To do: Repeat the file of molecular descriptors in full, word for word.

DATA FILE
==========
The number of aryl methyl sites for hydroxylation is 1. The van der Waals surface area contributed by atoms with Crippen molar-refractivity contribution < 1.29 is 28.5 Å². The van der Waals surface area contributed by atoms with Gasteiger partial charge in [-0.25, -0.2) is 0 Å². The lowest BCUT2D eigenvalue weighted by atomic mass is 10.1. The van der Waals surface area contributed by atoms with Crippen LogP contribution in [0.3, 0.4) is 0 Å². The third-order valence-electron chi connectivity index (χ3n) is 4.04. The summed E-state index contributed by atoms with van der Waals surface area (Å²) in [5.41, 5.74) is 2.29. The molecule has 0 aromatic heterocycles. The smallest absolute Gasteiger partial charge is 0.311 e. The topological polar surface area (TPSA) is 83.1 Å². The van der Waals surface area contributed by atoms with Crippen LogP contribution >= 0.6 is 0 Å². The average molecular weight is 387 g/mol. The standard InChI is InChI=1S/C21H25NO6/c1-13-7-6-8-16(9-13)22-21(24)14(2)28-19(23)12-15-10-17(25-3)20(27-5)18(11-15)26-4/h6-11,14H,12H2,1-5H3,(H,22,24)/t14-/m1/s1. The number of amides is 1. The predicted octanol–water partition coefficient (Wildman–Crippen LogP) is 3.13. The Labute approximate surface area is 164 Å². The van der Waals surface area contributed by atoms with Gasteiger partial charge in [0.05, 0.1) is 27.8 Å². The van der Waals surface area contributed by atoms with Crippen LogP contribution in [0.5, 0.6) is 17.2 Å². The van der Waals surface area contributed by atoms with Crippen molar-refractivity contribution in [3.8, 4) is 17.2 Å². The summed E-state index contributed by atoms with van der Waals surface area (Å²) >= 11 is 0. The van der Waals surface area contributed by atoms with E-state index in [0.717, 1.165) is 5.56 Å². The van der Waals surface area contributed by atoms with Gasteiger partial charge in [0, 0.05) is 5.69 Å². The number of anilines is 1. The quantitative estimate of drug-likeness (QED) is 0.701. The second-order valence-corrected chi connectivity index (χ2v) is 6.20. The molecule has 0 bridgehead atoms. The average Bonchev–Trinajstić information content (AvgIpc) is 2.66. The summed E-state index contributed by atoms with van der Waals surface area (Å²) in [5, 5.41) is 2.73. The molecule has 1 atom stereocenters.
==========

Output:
The number of aryl methyl sites for hydroxylation is 1. The van der Waals surface area contributed by atoms with Crippen molar-refractivity contribution < 1.29 is 28.5 Å². The van der Waals surface area contributed by atoms with Gasteiger partial charge in [-0.25, -0.2) is 0 Å². The lowest BCUT2D eigenvalue weighted by atomic mass is 10.1. The van der Waals surface area contributed by atoms with Crippen LogP contribution in [0.3, 0.4) is 0 Å². The third-order valence-electron chi connectivity index (χ3n) is 4.04. The summed E-state index contributed by atoms with van der Waals surface area (Å²) in [5.41, 5.74) is 2.29. The molecule has 0 aromatic heterocycles. The smallest absolute Gasteiger partial charge is 0.311 e. The topological polar surface area (TPSA) is 83.1 Å². The van der Waals surface area contributed by atoms with Crippen LogP contribution >= 0.6 is 0 Å². The average molecular weight is 387 g/mol. The standard InChI is InChI=1S/C21H25NO6/c1-13-7-6-8-16(9-13)22-21(24)14(2)28-19(23)12-15-10-17(25-3)20(27-5)18(11-15)26-4/h6-11,14H,12H2,1-5H3,(H,22,24)/t14-/m1/s1. The number of amides is 1. The predicted octanol–water partition coefficient (Wildman–Crippen LogP) is 3.13. The Labute approximate surface area is 164 Å². The van der Waals surface area contributed by atoms with Gasteiger partial charge in [0.05, 0.1) is 27.8 Å². The van der Waals surface area contributed by atoms with Crippen LogP contribution in [0.5, 0.6) is 17.2 Å². The van der Waals surface area contributed by atoms with Crippen molar-refractivity contribution in [3.8, 4) is 17.2 Å². The summed E-state index contributed by atoms with van der Waals surface area (Å²) >= 11 is 0. The van der Waals surface area contributed by atoms with E-state index in [0.717, 1.165) is 5.56 Å². The van der Waals surface area contributed by atoms with Gasteiger partial charge in [0, 0.05) is 5.69 Å². The number of anilines is 1. The quantitative estimate of drug-likeness (QED) is 0.701. The second-order valence-corrected chi connectivity index (χ2v) is 6.20. The molecule has 0 bridgehead atoms. The average Bonchev–Trinajstić information content (AvgIpc) is 2.66. The summed E-state index contributed by atoms with van der Waals surface area (Å²) in [5, 5.41) is 2.73. The molecule has 1 atom stereocenters.